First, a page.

An elec­tri­cal fail­ure nearly de­layed the ar­rival of Kim­ber­ley and Karlo Du­na­tov’s third child - but with the power fi­nally up it was all on for the ar­rival of baby Bart


Mum Kim­berly shares her fears about her third c-sec­tion

Kim­ber­ley, Karlo and baby Bart

“Bart is our third child, but even after hav­ing c-sec­tions with my other two sons, I still found it re­ally nerve-rack­ing. I have Crohn’s dis­ease so all of my kids had to be de­liv­ered by c-sec­tion. Be­fore each one I found it hard to sleep the night be­fore, and this one was no dif­fer­ent. Ev­ery half hour, I would wake up and think ‘What if some­thing goes wrong?’, ‘What if I go into labour in­stead?’. With my last c-sec­tion, my son, Dary, got stuck up near my ribs and they ended up pulling him out with for­ceps. A nurse had to jump up and down on my chest to push him out and two of my ribs were cracked. It took eight weeks to heal and made breast­feed­ing painful. The mem­o­ries of that were still fresh in my mind. The morn­ing of the op­er­a­tion I got up at 5am to have my last drink of wa­ter. I was sched­uled for 7.30am and you can’t eat or drink any­thing for a while be­fore that. I don’t do well with not eat­ing so ev­ery­one in­stinc­tively knew not to eat around me. I get rather hangry! I said good­bye to my older son, Xarn­der, but Dary was still asleep. We left home just be­fore 6am. When we got to the hospi­tal it was pitch black. All the lights were out, no lifts were work­ing; there was just the odd se­cu­rity light on. We were told they had been do­ing

a gen­er­a­tor test and the power failed to re­boot so ev­ery­thing was out ex­cept for the emer­gency gen­er­a­tors, which only cover the emer­gency ar­eas. They said we might not be able to have the c-sec­tion that day un­less ev­ery­thing kicked back in. There were peo­ple stuck in lifts, ev­ery­thing had just stopped. That set the nerves off com­pletely. At mid­day, they said they would have one more try of the gen­er­a­tors at 1pm and if it didn’t come on we would be sent home. At 12.50pm, my hus­band and I said noth­ing for the next 10 min­utes. We lit­er­ally sat and watched the clock tick over. Just after 1pm, the power came back on. I let out a huge sigh of re­lief but then I re­alised I was about to go into the op­er­at­ing room and the nerves set in again. They ad­min­is­tered the epidu­ral and I was wheeled into the­atre. The hard­est thing about the whole ex­pe­ri­ence was that ner­vous wait for baby, be­cause you can’t see any­thing over the cur­tain. When I heard that first cry, a big smile broke out across my face. It was such a re­lief to know that he was okay. Forty-five min­utes later, our two older boys ar­rived with their Grandma. Xarn­der was over­joyed to meet his new lit­tle brother. Dary was a wee bit more re­served, but it was lovely to see them both wel­come Bart with so much love. 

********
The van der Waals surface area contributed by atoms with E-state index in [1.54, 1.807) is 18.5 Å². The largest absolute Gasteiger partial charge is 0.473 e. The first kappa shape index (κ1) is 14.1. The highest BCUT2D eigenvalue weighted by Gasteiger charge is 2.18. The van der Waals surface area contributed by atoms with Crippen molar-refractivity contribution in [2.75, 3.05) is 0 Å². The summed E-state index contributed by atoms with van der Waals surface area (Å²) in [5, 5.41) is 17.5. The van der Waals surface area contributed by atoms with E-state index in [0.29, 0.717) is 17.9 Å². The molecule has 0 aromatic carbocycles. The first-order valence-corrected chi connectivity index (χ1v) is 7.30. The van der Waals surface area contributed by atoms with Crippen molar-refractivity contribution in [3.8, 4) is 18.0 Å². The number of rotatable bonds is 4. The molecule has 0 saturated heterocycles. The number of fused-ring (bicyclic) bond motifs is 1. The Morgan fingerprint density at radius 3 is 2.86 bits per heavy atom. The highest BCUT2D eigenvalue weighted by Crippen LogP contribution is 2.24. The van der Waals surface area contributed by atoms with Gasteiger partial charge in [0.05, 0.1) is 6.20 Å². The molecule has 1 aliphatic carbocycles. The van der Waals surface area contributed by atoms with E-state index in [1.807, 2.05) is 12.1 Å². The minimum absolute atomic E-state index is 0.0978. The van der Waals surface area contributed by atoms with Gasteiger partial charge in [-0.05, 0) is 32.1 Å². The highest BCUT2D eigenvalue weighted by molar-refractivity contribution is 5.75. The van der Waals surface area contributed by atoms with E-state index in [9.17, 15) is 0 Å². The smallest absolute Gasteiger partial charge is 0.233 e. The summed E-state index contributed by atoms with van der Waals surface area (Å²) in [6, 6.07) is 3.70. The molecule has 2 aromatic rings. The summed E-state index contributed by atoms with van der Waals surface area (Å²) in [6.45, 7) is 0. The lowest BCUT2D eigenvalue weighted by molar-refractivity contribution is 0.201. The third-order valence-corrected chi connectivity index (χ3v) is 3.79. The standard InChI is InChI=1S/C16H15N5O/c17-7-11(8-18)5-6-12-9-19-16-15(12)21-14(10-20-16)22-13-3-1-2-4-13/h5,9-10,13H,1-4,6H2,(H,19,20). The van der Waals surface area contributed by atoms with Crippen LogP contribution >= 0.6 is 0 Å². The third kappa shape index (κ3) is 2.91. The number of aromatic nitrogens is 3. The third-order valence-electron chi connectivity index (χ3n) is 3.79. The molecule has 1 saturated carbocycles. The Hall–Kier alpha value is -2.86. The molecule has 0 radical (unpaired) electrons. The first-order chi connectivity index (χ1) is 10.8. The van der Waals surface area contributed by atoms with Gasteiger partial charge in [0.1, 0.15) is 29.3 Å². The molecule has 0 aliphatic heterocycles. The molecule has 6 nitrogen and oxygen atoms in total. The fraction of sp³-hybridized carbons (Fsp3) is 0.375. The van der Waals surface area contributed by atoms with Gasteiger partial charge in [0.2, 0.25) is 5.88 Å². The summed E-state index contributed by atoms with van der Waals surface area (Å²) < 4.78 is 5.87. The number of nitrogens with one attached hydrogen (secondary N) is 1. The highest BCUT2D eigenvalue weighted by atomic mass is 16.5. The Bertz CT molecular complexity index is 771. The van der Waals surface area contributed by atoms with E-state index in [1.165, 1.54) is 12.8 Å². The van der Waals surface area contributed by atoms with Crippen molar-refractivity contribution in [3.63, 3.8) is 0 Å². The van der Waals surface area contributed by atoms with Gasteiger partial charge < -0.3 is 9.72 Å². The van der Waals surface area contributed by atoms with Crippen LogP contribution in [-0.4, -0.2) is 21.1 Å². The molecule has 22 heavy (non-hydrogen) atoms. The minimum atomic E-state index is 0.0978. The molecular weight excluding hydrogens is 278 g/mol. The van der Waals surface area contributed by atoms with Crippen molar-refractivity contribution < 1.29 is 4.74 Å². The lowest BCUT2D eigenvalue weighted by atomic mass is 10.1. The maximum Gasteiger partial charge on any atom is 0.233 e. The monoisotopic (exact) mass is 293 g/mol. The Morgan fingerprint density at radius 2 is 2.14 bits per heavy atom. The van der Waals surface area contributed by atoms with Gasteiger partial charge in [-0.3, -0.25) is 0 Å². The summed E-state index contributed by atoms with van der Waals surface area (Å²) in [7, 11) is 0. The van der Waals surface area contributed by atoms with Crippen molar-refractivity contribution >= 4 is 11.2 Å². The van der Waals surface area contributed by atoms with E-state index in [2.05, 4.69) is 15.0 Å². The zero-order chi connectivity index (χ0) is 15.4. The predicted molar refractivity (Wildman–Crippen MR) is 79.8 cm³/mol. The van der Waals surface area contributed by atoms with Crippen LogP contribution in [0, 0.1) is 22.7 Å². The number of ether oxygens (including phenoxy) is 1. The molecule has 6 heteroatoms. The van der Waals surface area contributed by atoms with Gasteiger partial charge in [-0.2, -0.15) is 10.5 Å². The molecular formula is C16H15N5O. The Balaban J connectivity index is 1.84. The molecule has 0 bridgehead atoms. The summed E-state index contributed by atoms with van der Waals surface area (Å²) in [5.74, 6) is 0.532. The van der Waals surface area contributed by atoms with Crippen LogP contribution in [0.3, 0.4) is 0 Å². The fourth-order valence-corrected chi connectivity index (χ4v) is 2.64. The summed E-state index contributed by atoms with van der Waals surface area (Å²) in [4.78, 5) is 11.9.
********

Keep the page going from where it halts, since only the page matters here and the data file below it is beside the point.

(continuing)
‘When I heard that first cry, a big smile broke out across my face’

Kim­ber­ley and Karlo share a mo­ment after the ar­rival of third son, Bart.

Lit­tle Bart ar­rives and cap­tures ev­ery­one’s hearts straight away.

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